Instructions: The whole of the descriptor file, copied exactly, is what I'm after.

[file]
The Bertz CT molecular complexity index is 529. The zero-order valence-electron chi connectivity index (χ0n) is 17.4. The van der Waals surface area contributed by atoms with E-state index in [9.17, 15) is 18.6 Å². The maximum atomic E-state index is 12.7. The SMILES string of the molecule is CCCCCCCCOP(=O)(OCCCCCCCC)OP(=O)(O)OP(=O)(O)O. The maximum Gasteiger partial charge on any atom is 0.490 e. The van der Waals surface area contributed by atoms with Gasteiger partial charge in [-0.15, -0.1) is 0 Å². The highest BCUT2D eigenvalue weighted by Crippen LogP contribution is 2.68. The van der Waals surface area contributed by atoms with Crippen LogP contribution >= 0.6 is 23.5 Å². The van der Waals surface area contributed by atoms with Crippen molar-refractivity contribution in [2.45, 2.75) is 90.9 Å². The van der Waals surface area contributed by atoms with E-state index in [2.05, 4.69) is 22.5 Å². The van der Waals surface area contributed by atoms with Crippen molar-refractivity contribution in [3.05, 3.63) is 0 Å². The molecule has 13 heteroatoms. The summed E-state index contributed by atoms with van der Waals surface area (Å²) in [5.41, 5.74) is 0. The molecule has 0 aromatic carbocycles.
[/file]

The Bertz CT molecular complexity index is 529. The zero-order valence-electron chi connectivity index (χ0n) is 17.4. The van der Waals surface area contributed by atoms with E-state index in [9.17, 15) is 18.6 Å². The maximum atomic E-state index is 12.7. The SMILES string of the molecule is CCCCCCCCOP(=O)(OCCCCCCCC)OP(=O)(O)OP(=O)(O)O. The maximum Gasteiger partial charge on any atom is 0.490 e. The van der Waals surface area contributed by atoms with Gasteiger partial charge in [-0.15, -0.1) is 0 Å². The highest BCUT2D eigenvalue weighted by Crippen LogP contribution is 2.68. The van der Waals surface area contributed by atoms with Crippen LogP contribution >= 0.6 is 23.5 Å². The van der Waals surface area contributed by atoms with Crippen molar-refractivity contribution in [2.45, 2.75) is 90.9 Å². The van der Waals surface area contributed by atoms with E-state index in [2.05, 4.69) is 22.5 Å². The van der Waals surface area contributed by atoms with Crippen molar-refractivity contribution in [3.05, 3.63) is 0 Å². The molecule has 13 heteroatoms. The summed E-state index contributed by atoms with van der Waals surface area (Å²) in [5.41, 5.74) is 0. The molecule has 0 aromatic carbocycles.